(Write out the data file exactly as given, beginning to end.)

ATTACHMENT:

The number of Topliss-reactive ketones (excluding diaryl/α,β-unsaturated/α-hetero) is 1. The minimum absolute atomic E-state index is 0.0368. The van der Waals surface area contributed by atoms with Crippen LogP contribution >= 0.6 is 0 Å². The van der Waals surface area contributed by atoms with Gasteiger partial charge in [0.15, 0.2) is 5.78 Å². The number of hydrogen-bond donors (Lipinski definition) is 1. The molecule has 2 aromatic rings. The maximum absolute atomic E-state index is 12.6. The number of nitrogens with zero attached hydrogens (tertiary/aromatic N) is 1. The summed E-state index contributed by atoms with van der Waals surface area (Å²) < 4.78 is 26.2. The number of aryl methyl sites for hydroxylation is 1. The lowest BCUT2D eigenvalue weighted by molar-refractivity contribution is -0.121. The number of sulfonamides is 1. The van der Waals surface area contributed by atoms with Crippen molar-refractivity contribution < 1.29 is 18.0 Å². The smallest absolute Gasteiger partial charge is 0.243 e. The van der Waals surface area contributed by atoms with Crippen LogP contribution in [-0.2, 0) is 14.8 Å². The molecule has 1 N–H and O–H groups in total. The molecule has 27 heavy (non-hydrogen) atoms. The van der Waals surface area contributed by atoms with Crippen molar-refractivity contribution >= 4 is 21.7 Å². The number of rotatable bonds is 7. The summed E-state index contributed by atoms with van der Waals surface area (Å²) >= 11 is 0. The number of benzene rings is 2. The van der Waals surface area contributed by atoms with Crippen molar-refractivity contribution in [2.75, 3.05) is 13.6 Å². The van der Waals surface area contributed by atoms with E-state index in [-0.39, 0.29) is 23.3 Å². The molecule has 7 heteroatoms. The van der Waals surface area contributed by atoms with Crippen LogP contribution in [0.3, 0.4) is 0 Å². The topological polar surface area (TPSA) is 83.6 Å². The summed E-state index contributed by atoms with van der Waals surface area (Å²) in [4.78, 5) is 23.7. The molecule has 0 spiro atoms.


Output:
The number of Topliss-reactive ketones (excluding diaryl/α,β-unsaturated/α-hetero) is 1. The minimum absolute atomic E-state index is 0.0368. The van der Waals surface area contributed by atoms with Crippen LogP contribution >= 0.6 is 0 Å². The van der Waals surface area contributed by atoms with Gasteiger partial charge in [0.15, 0.2) is 5.78 Å². The number of hydrogen-bond donors (Lipinski definition) is 1. The molecule has 2 aromatic rings. The maximum absolute atomic E-state index is 12.6. The number of nitrogens with zero attached hydrogens (tertiary/aromatic N) is 1. The summed E-state index contributed by atoms with van der Waals surface area (Å²) < 4.78 is 26.2. The number of aryl methyl sites for hydroxylation is 1. The lowest BCUT2D eigenvalue weighted by molar-refractivity contribution is -0.121. The number of sulfonamides is 1. The van der Waals surface area contributed by atoms with Crippen molar-refractivity contribution < 1.29 is 18.0 Å². The smallest absolute Gasteiger partial charge is 0.243 e. The van der Waals surface area contributed by atoms with Crippen LogP contribution in [-0.2, 0) is 14.8 Å². The molecule has 1 N–H and O–H groups in total. The molecule has 27 heavy (non-hydrogen) atoms. The van der Waals surface area contributed by atoms with Crippen molar-refractivity contribution >= 4 is 21.7 Å². The number of rotatable bonds is 7. The summed E-state index contributed by atoms with van der Waals surface area (Å²) >= 11 is 0. The number of benzene rings is 2. The van der Waals surface area contributed by atoms with Crippen molar-refractivity contribution in [2.75, 3.05) is 13.6 Å². The van der Waals surface area contributed by atoms with E-state index in [-0.39, 0.29) is 23.3 Å². The molecule has 7 heteroatoms. The van der Waals surface area contributed by atoms with Crippen LogP contribution in [0.3, 0.4) is 0 Å². The topological polar surface area (TPSA) is 83.6 Å². The summed E-state index contributed by atoms with van der Waals surface area (Å²) in [4.78, 5) is 23.7. The molecule has 0 spiro atoms.